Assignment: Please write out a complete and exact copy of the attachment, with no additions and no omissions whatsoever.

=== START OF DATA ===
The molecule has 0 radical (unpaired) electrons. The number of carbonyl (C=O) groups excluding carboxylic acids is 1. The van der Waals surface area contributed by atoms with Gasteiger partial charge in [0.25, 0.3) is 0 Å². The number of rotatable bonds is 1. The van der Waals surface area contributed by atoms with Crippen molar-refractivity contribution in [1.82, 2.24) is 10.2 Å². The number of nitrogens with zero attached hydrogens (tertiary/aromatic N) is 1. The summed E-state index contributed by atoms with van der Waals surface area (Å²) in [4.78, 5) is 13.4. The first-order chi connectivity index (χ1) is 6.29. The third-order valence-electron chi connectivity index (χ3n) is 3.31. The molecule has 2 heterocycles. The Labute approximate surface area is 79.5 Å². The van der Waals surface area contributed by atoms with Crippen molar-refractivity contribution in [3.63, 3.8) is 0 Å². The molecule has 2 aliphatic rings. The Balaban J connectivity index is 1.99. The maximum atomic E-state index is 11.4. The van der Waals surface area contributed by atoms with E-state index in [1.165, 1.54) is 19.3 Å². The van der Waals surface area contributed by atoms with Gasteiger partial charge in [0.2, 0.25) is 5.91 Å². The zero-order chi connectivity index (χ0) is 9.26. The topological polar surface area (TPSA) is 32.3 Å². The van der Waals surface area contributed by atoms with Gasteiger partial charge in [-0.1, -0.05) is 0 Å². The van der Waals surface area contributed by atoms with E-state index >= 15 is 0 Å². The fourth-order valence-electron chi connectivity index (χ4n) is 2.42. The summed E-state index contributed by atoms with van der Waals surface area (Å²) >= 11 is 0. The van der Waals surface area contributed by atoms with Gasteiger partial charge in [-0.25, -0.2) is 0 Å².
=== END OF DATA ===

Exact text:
The molecule has 0 radical (unpaired) electrons. The number of carbonyl (C=O) groups excluding carboxylic acids is 1. The van der Waals surface area contributed by atoms with Gasteiger partial charge in [0.25, 0.3) is 0 Å². The number of rotatable bonds is 1. The van der Waals surface area contributed by atoms with Crippen molar-refractivity contribution in [1.82, 2.24) is 10.2 Å². The number of nitrogens with zero attached hydrogens (tertiary/aromatic N) is 1. The summed E-state index contributed by atoms with van der Waals surface area (Å²) in [4.78, 5) is 13.4. The first-order chi connectivity index (χ1) is 6.29. The third-order valence-electron chi connectivity index (χ3n) is 3.31. The molecule has 2 heterocycles. The Labute approximate surface area is 79.5 Å². The van der Waals surface area contributed by atoms with Crippen molar-refractivity contribution in [3.63, 3.8) is 0 Å². The molecule has 2 aliphatic rings. The Balaban J connectivity index is 1.99. The maximum atomic E-state index is 11.4. The van der Waals surface area contributed by atoms with E-state index in [1.165, 1.54) is 19.3 Å². The van der Waals surface area contributed by atoms with Gasteiger partial charge in [0.2, 0.25) is 5.91 Å². The zero-order chi connectivity index (χ0) is 9.26. The topological polar surface area (TPSA) is 32.3 Å². The van der Waals surface area contributed by atoms with Gasteiger partial charge in [-0.1, -0.05) is 0 Å². The van der Waals surface area contributed by atoms with E-state index >= 15 is 0 Å². The fourth-order valence-electron chi connectivity index (χ4n) is 2.42. The summed E-state index contributed by atoms with van der Waals surface area (Å²) >= 11 is 0. The van der Waals surface area contributed by atoms with Gasteiger partial charge in [-0.25, -0.2) is 0 Å².